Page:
The ability to extract timely insights from data separates the winners from the rest, and this is especially true for real-time user-facing analytics. But many businesses drag their feet when it comes to implementing real-time user-facing analytics. Why is it so hard?

In this article, we'll examine how the need for speed and concurrency makes delivering real-time user-facing analytics difficult, and equip you with the knowledge to better navigate these challenges.

 

Low-Latency, Especially For Multi-Table Queries

Users demand immediacy, especially when interacting with applications or dashboards. But addressing this demand is a twofold problem that requires engineers to design for:

  1. User Experience: Users' expectations of fast and immediate feedback necessitate rapid query execution. Slow responses can lead to user disinterest, hurting user experience.

  2. Timeliness: Certain user-facing analytics scenarios require time-sensitive data processing, such as stock prices or social media mentions, making low-latency queries crucial to ensure data relevancy.

While existing approaches can offer low-latency for single table queries, they necessitate denormalization in the upstream pipeline, a process that is both complex and costly, especially when performed in real time.

To counter this issue, you should always prioritize solutions that provide efficient query performance for both flat table schemas and star and snowflake schemas, circumventing the need for denormalization. You can read about this approach here.

 

High Concurrency for Complex Queries

High concurrency is a fundamental requirement for user-facing analytics platforms. These platforms must be ready to support a large influx of users generating a significant volume of queries per second (QPS). Failure to account for this can lead to resource contention, query hanging, and performance decline.

Hundreds of thousands of complex OLAP queries can be troublesome, but the increased number of queries means a higher likelihood of semantic equivalences or overlaps in the data scanned. Partial results from these computations can be reused to save computation, which is useful for interactive dashboards and reports where the queries are less random.

Despite these optimization opportunities, most solutions choose to rely on final result caching. This approach only provides benefits when two queries and their underlying data are exactly the same—a scenario that doesn't often align with the dynamic nature of high-concurrency OLAP use cases.

An intelligent approach to user-facing analytics is to seek databases that offer more versatile caching options, such as intermediate result caching. By optimizing and diversifying caching strategies, you can propel your system's concurrency capabilities to new heights.

 

Real-Time Mutable Data

Delayed data means bad decisions and missed opportunities. This makes fresh data crucial for user-facing analytics. Analytics systems must be ready to process data streams that change rapidly and unpredictably to ensure data freshness. This presents significant technical challenges for scalability, reliability, and consistency.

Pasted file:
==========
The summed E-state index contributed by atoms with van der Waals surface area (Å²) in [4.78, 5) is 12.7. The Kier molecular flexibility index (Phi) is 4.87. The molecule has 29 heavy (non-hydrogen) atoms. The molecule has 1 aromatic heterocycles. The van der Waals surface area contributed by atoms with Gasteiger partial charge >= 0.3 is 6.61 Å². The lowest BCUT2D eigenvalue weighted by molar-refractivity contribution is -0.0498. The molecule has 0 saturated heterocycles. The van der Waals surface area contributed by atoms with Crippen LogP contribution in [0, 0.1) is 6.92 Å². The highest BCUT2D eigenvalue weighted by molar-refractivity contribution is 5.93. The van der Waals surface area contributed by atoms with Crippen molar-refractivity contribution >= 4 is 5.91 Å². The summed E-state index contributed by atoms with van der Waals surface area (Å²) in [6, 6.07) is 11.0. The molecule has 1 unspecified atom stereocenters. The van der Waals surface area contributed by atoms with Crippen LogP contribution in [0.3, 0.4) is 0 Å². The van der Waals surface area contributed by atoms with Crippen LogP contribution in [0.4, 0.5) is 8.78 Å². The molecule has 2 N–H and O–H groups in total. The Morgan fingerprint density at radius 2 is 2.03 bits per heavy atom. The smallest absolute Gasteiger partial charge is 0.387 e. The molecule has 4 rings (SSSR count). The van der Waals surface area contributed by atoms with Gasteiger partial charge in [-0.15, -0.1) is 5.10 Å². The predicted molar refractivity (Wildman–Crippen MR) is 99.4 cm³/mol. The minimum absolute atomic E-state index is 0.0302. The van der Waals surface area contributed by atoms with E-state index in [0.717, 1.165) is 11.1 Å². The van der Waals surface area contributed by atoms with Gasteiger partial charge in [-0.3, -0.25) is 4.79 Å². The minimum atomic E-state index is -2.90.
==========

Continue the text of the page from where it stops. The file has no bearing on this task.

Many systems use the merge-on-read (MOR) technique to handle real-time mutable data, wherein data changes are applied to a separate copy of the data. The original data is only updated when it merges with the new copy later, but this can cause problems when data needs to be fresh within seconds. Merge operations can frustrate users and significantly affect performance, making queries slow, unstable, and unpredictable.

 

Efficient Resource Isolation

Resource isolation is an essential requirement for businesses, particularly in B2B SaaS models where multiple user groups concurrently access the same system. Here are two great examples of why resource isolation is needed:

  • Maintaining Business-Critical Operations: Certain operations can not afford to be disrupted or slowed down by other workloads. Ensuring these crucial tasks have dedicated resources preserves performance.

  • Assuring Quality of Service for Each User Group: In a multi-tenant environment, various user groups require a guaranteed minimum amount of resources to sustain their workloads. Resource isolation ensures each user group has the resources it needs.

Most of today's solutions employ hard resource isolation at the Virtual Machine (VM) level. While this strategy indeed provides effective isolation, it has some significant drawbacks:

  • Low Hardware Utilization: VM-level isolation often results in low overall hardware usage. Each VM needs a certain amount of dedicated resources, which can not be shared or overprovisioned. This often leads to underutilized resources.

  • High Costs: The inability to share or overprovision resources means that businesses must provide enough resources to meet the peak demand of each user group. As a result, they may need to purchase additional resources that remain idle most of the time. This issue becomes even more costly when dealing with hundreds or thousands of user groups.

 

Make Real-Time User-Facing Analytics Easy

Delivering real-time user-facing analytics involves traversing a landscape riddled with challenges. Navigating this terrain can be tough, but thankfully, you don't have to do it alone.

CelerData Cloud, powered by the open-source project StarRocks, is uniquely equipped to address these challenges head-on. You can learn more about it here or get started now with a 30-day free trial. Sign up here.

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